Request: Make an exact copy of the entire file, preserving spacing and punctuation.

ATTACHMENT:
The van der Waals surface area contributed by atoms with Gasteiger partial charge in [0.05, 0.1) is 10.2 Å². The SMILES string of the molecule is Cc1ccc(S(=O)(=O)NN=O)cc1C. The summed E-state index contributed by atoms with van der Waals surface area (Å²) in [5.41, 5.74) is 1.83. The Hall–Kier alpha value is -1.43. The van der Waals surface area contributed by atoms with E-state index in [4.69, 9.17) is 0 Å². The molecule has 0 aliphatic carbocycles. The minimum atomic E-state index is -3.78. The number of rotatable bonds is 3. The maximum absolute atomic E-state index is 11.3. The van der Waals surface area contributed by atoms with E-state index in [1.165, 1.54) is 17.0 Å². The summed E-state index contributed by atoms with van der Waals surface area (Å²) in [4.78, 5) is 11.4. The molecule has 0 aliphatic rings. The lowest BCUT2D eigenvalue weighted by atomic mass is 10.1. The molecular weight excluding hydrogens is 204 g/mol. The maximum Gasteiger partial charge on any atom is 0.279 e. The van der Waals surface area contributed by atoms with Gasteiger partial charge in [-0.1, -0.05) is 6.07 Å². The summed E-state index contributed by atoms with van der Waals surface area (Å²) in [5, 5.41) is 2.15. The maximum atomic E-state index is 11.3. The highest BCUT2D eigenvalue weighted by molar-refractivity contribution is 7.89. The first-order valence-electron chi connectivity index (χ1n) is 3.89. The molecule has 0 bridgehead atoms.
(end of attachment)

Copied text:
The van der Waals surface area contributed by atoms with Gasteiger partial charge in [0.05, 0.1) is 10.2 Å². The SMILES string of the molecule is Cc1ccc(S(=O)(=O)NN=O)cc1C. The summed E-state index contributed by atoms with van der Waals surface area (Å²) in [5.41, 5.74) is 1.83. The Hall–Kier alpha value is -1.43. The van der Waals surface area contributed by atoms with E-state index in [4.69, 9.17) is 0 Å². The molecule has 0 aliphatic carbocycles. The minimum atomic E-state index is -3.78. The number of rotatable bonds is 3. The maximum absolute atomic E-state index is 11.3. The van der Waals surface area contributed by atoms with E-state index in [1.165, 1.54) is 17.0 Å². The summed E-state index contributed by atoms with van der Waals surface area (Å²) in [4.78, 5) is 11.4. The molecule has 0 aliphatic rings. The lowest BCUT2D eigenvalue weighted by atomic mass is 10.1. The molecular weight excluding hydrogens is 204 g/mol. The maximum Gasteiger partial charge on any atom is 0.279 e. The van der Waals surface area contributed by atoms with Gasteiger partial charge in [-0.1, -0.05) is 6.07 Å². The summed E-state index contributed by atoms with van der Waals surface area (Å²) in [5, 5.41) is 2.15. The maximum atomic E-state index is 11.3. The highest BCUT2D eigenvalue weighted by molar-refractivity contribution is 7.89. The first-order valence-electron chi connectivity index (χ1n) is 3.89. The molecule has 0 bridgehead atoms.